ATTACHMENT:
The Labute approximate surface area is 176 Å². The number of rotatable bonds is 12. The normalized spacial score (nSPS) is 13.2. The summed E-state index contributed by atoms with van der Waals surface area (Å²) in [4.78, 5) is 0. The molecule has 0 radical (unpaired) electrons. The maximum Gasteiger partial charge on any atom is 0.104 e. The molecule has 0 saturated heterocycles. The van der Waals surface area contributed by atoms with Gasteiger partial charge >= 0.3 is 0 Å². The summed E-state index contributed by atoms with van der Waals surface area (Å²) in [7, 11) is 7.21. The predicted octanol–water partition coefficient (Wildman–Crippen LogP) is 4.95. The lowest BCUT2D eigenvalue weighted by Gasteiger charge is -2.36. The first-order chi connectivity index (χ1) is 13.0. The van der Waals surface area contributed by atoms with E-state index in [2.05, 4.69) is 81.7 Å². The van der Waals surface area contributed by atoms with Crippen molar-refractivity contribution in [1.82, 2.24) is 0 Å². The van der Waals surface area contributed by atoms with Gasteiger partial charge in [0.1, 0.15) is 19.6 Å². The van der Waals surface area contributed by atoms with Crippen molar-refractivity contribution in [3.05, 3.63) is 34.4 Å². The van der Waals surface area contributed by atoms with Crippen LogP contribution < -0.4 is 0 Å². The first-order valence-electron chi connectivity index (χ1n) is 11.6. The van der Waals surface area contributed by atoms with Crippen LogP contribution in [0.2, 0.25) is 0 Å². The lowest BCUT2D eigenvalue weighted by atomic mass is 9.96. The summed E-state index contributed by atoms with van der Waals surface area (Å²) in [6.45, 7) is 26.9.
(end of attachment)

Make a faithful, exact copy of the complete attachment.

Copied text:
The Labute approximate surface area is 176 Å². The number of rotatable bonds is 12. The normalized spacial score (nSPS) is 13.2. The summed E-state index contributed by atoms with van der Waals surface area (Å²) in [4.78, 5) is 0. The molecule has 0 radical (unpaired) electrons. The maximum Gasteiger partial charge on any atom is 0.104 e. The molecule has 0 saturated heterocycles. The van der Waals surface area contributed by atoms with Gasteiger partial charge >= 0.3 is 0 Å². The summed E-state index contributed by atoms with van der Waals surface area (Å²) in [7, 11) is 7.21. The predicted octanol–water partition coefficient (Wildman–Crippen LogP) is 4.95. The lowest BCUT2D eigenvalue weighted by Gasteiger charge is -2.36. The first-order chi connectivity index (χ1) is 13.0. The van der Waals surface area contributed by atoms with E-state index in [2.05, 4.69) is 81.7 Å². The van der Waals surface area contributed by atoms with Crippen molar-refractivity contribution in [1.82, 2.24) is 0 Å². The van der Waals surface area contributed by atoms with Gasteiger partial charge in [0.1, 0.15) is 19.6 Å². The van der Waals surface area contributed by atoms with Crippen molar-refractivity contribution in [3.05, 3.63) is 34.4 Å². The van der Waals surface area contributed by atoms with Crippen LogP contribution < -0.4 is 0 Å². The first-order valence-electron chi connectivity index (χ1n) is 11.6. The van der Waals surface area contributed by atoms with Crippen LogP contribution in [0.2, 0.25) is 0 Å². The lowest BCUT2D eigenvalue weighted by atomic mass is 9.96. The summed E-state index contributed by atoms with van der Waals surface area (Å²) in [6.45, 7) is 26.9.